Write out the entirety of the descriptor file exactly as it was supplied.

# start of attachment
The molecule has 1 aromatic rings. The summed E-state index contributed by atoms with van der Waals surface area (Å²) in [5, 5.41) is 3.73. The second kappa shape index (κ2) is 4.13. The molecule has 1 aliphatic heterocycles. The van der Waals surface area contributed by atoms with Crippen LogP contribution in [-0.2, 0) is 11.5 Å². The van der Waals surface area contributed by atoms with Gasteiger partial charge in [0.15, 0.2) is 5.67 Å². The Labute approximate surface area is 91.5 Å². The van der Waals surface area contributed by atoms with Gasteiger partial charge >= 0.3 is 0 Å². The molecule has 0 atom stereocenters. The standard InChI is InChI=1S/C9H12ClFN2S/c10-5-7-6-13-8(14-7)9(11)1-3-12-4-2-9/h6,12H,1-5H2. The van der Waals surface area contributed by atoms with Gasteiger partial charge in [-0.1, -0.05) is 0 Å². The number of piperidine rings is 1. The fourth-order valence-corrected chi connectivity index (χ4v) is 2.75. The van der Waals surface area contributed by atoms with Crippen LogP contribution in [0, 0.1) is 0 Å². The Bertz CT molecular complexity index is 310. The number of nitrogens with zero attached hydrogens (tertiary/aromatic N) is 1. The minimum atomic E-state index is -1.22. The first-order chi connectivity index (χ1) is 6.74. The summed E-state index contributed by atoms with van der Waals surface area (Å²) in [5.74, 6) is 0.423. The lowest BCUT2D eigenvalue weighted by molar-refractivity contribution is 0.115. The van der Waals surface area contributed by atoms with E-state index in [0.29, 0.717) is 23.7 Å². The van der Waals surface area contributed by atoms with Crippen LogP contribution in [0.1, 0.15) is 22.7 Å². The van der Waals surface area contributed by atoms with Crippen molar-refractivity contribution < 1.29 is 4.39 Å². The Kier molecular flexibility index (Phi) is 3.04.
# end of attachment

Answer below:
The molecule has 1 aromatic rings. The summed E-state index contributed by atoms with van der Waals surface area (Å²) in [5, 5.41) is 3.73. The second kappa shape index (κ2) is 4.13. The molecule has 1 aliphatic heterocycles. The van der Waals surface area contributed by atoms with Crippen LogP contribution in [-0.2, 0) is 11.5 Å². The van der Waals surface area contributed by atoms with Gasteiger partial charge in [0.15, 0.2) is 5.67 Å². The Labute approximate surface area is 91.5 Å². The van der Waals surface area contributed by atoms with Gasteiger partial charge >= 0.3 is 0 Å². The molecule has 0 atom stereocenters. The standard InChI is InChI=1S/C9H12ClFN2S/c10-5-7-6-13-8(14-7)9(11)1-3-12-4-2-9/h6,12H,1-5H2. The van der Waals surface area contributed by atoms with Gasteiger partial charge in [-0.1, -0.05) is 0 Å². The number of piperidine rings is 1. The fourth-order valence-corrected chi connectivity index (χ4v) is 2.75. The van der Waals surface area contributed by atoms with Crippen LogP contribution in [0, 0.1) is 0 Å². The Bertz CT molecular complexity index is 310. The number of nitrogens with zero attached hydrogens (tertiary/aromatic N) is 1. The minimum atomic E-state index is -1.22. The first-order chi connectivity index (χ1) is 6.74. The summed E-state index contributed by atoms with van der Waals surface area (Å²) in [5.74, 6) is 0.423. The lowest BCUT2D eigenvalue weighted by molar-refractivity contribution is 0.115. The van der Waals surface area contributed by atoms with E-state index in [0.29, 0.717) is 23.7 Å². The van der Waals surface area contributed by atoms with Crippen LogP contribution in [0.1, 0.15) is 22.7 Å². The van der Waals surface area contributed by atoms with Crippen molar-refractivity contribution < 1.29 is 4.39 Å². The Kier molecular flexibility index (Phi) is 3.04.